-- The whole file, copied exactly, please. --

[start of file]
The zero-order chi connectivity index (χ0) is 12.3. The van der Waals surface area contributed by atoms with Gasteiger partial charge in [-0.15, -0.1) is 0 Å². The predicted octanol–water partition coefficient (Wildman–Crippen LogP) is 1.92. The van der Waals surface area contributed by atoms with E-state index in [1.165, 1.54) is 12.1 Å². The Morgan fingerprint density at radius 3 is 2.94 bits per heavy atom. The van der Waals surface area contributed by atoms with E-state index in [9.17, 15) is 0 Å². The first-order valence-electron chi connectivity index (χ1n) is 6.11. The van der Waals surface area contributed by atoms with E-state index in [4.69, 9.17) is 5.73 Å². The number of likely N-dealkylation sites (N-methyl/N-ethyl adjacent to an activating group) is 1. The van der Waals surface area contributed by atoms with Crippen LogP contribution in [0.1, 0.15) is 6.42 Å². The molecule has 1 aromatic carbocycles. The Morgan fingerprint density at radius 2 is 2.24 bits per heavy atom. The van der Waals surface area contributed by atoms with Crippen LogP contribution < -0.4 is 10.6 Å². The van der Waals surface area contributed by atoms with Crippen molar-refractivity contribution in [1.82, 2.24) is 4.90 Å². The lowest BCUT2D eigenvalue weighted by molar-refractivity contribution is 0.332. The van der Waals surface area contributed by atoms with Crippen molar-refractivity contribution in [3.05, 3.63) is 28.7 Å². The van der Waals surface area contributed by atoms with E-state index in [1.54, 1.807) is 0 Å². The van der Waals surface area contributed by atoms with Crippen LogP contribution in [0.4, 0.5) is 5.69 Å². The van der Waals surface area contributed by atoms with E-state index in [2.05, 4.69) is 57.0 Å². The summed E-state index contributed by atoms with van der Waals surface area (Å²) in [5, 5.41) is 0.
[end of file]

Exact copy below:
The zero-order chi connectivity index (χ0) is 12.3. The van der Waals surface area contributed by atoms with Gasteiger partial charge in [-0.15, -0.1) is 0 Å². The predicted octanol–water partition coefficient (Wildman–Crippen LogP) is 1.92. The van der Waals surface area contributed by atoms with E-state index in [1.165, 1.54) is 12.1 Å². The Morgan fingerprint density at radius 3 is 2.94 bits per heavy atom. The van der Waals surface area contributed by atoms with E-state index in [9.17, 15) is 0 Å². The first-order valence-electron chi connectivity index (χ1n) is 6.11. The van der Waals surface area contributed by atoms with E-state index in [4.69, 9.17) is 5.73 Å². The number of likely N-dealkylation sites (N-methyl/N-ethyl adjacent to an activating group) is 1. The van der Waals surface area contributed by atoms with Crippen LogP contribution in [0.1, 0.15) is 6.42 Å². The molecule has 1 aromatic carbocycles. The Morgan fingerprint density at radius 2 is 2.24 bits per heavy atom. The van der Waals surface area contributed by atoms with Crippen LogP contribution < -0.4 is 10.6 Å². The van der Waals surface area contributed by atoms with Crippen molar-refractivity contribution in [1.82, 2.24) is 4.90 Å². The lowest BCUT2D eigenvalue weighted by molar-refractivity contribution is 0.332. The van der Waals surface area contributed by atoms with Crippen molar-refractivity contribution in [3.05, 3.63) is 28.7 Å². The van der Waals surface area contributed by atoms with E-state index in [1.54, 1.807) is 0 Å². The van der Waals surface area contributed by atoms with Crippen LogP contribution in [0.4, 0.5) is 5.69 Å². The van der Waals surface area contributed by atoms with E-state index in [2.05, 4.69) is 57.0 Å². The summed E-state index contributed by atoms with van der Waals surface area (Å²) in [5, 5.41) is 0.